How to Separate Yourself from Other Recruits in Less than a Minute

Contributor Rick Paine is an expert on the college recruiting process. He is also the Director of Swimming at American College Connection (ACC).

ACC is a SwimSwam Partner. 

It is estimated there are between 35,000 to 45,000 swimmers from the U.S. and around the world who want to swim in college in the U.S every year.

There are only approximately 2000 spots (not scholarships) available each year.

A simple and easy way to separate yourself is to personalize your voice message on your cell phone.

Most cell phone users simply use the impersonal automated message to let callers know they are not available.

Take a few minutes and record a personal greeting. This is usually the first time a coach will hear your voice. Put some energy and enthusiasm in your message.

College coaches will make an average of 10 recruiting calls every night. Many calls end up with them having to leave a message.

What would you rather hear?

“Hello, you have reached 555-9696. Leave a message at the tone.”

Or

“Hi, you have reached Suzy Smith. Sorry to miss your call, but if you leave your name and number I will be sure to get back with you as soon as I can. Thanks for the call and have a great day!”

ACC Recruiting is a SwimSwam ad partner  Go here and learn more about ACC and their team of college swimming experts. 

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Meat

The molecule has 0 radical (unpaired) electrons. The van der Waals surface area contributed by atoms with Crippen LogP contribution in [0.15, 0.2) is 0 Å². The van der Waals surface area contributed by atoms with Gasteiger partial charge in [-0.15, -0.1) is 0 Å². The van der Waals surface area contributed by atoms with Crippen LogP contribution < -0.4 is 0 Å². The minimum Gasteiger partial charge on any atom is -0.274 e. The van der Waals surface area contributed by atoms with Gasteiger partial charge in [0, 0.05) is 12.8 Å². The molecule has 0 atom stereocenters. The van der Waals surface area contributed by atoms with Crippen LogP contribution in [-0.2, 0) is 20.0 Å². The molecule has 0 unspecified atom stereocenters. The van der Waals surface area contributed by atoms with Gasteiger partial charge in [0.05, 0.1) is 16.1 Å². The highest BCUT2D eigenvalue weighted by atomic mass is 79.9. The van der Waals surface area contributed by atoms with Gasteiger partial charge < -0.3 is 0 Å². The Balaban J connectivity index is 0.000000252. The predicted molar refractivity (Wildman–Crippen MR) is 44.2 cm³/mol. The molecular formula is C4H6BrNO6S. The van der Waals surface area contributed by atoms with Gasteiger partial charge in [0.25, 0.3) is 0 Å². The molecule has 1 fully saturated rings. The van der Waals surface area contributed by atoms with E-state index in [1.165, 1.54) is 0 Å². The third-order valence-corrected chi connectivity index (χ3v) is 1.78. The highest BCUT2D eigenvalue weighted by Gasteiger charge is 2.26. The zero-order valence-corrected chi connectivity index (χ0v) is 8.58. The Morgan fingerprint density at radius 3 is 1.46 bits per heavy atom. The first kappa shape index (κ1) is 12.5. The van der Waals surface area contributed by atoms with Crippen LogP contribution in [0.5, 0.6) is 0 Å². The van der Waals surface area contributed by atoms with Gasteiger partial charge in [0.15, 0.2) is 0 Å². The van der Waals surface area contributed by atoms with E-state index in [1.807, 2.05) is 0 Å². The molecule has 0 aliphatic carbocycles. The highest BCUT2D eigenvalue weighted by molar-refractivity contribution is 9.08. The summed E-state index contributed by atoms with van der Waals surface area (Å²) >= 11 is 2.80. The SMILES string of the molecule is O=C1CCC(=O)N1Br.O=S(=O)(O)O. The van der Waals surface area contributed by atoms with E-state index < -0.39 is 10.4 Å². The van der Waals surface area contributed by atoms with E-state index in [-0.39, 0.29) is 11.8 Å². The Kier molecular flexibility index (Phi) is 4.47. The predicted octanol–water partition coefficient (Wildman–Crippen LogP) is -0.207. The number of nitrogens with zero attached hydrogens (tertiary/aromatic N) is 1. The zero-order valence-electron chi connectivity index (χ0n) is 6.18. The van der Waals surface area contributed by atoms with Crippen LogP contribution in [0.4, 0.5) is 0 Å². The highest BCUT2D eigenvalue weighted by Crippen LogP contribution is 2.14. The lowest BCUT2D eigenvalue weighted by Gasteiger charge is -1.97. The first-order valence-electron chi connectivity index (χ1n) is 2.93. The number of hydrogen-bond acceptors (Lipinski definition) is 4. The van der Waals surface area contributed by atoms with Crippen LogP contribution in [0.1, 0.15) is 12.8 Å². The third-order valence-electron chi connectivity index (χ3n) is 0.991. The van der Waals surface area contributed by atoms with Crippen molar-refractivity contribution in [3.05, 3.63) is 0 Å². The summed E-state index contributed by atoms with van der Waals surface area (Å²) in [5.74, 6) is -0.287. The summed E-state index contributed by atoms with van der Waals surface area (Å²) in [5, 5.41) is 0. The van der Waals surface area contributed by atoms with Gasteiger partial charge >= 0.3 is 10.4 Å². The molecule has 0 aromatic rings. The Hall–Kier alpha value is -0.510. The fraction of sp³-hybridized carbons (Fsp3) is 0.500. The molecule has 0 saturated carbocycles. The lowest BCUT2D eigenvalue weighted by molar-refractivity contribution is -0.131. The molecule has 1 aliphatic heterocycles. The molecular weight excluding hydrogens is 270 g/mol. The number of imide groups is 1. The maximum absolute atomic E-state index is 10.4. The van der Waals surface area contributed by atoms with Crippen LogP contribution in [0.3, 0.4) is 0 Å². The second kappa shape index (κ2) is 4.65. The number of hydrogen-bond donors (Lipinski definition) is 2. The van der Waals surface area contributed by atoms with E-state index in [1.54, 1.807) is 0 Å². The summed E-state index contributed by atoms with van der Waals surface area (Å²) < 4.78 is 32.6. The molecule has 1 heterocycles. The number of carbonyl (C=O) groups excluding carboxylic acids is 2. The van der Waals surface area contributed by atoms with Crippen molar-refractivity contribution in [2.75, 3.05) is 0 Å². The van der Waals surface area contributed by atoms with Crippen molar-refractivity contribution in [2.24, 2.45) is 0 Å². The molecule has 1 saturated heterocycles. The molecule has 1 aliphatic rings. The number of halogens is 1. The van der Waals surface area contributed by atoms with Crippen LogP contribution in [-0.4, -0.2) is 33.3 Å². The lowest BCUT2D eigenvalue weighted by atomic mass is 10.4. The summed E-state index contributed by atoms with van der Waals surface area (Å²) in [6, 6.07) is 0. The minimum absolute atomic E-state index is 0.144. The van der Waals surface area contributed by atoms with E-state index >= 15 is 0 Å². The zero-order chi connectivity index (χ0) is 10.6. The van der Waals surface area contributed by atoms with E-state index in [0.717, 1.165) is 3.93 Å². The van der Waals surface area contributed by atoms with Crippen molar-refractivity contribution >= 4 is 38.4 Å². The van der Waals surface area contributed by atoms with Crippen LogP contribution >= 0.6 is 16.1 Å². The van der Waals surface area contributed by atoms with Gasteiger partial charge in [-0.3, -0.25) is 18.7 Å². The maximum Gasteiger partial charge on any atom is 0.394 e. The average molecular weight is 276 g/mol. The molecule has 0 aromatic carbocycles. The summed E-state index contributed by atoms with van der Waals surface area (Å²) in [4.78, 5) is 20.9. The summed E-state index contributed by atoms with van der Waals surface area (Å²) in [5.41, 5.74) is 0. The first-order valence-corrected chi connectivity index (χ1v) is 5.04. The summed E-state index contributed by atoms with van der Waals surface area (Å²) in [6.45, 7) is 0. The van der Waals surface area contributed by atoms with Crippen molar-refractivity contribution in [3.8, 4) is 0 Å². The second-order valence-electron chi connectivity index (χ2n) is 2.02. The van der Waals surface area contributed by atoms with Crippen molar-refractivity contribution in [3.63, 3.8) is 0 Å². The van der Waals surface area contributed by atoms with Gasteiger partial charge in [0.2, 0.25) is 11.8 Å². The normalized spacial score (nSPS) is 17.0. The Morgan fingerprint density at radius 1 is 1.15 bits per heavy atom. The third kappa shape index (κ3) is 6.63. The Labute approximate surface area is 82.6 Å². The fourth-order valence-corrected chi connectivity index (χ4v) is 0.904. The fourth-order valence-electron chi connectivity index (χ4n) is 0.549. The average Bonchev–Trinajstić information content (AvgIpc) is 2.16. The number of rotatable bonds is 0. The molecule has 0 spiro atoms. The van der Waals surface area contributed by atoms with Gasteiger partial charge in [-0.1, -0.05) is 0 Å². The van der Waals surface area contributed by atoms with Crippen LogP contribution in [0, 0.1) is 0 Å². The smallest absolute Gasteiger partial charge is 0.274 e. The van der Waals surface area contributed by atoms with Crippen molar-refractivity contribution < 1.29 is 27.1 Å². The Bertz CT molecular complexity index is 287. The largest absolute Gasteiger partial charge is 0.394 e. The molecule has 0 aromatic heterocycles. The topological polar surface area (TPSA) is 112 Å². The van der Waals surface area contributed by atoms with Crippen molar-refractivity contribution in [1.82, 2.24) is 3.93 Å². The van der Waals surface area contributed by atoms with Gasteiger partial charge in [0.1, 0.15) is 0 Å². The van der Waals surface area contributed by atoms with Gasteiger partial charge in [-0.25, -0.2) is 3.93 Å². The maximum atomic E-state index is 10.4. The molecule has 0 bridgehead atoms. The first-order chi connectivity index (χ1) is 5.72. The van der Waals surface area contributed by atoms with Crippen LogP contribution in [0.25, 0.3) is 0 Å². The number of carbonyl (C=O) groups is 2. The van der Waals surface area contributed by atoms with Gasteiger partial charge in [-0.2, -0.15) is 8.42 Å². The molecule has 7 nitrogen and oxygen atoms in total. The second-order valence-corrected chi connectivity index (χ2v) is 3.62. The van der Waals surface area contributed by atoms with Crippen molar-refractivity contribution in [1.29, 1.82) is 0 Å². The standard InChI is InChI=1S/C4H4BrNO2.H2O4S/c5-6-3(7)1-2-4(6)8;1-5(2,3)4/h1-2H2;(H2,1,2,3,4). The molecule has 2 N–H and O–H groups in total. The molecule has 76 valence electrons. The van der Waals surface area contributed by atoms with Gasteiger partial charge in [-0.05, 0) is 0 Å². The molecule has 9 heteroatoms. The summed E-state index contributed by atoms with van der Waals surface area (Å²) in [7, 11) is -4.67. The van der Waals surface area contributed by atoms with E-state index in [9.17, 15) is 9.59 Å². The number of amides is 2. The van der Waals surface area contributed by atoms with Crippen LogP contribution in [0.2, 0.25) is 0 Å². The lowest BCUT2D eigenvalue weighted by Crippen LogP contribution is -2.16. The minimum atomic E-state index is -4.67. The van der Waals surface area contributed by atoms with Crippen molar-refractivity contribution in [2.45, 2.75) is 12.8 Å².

Or..you can take 5 minutes, do some research on the team, and write how you see yourself fitting in on the team in an email.

SwimFan

Or you can have your voice mail enabled AND you can pick up “unknown” numbers. Not a recruiting coach here, but someone who works in higher education and I can’t tell you the number of times I call a COLLEGE student who has called me first and they don’t pick up, they have a “full” voice mail or when I do leave a message they call me back without listening to it and say something to the effect “I just missed a call from this number” (usually I have answered their questions in the voice mail)- parents, please do better.

If you work in higher education, aren’t you the ‘business’ and they the ‘customer’? You know that young people don’t like phone calls and even moreso hate voicemails…so maybe you should take the onus on yourself to ‘do better’ when it comes to the manner in which you communicate to your ‘customer’?

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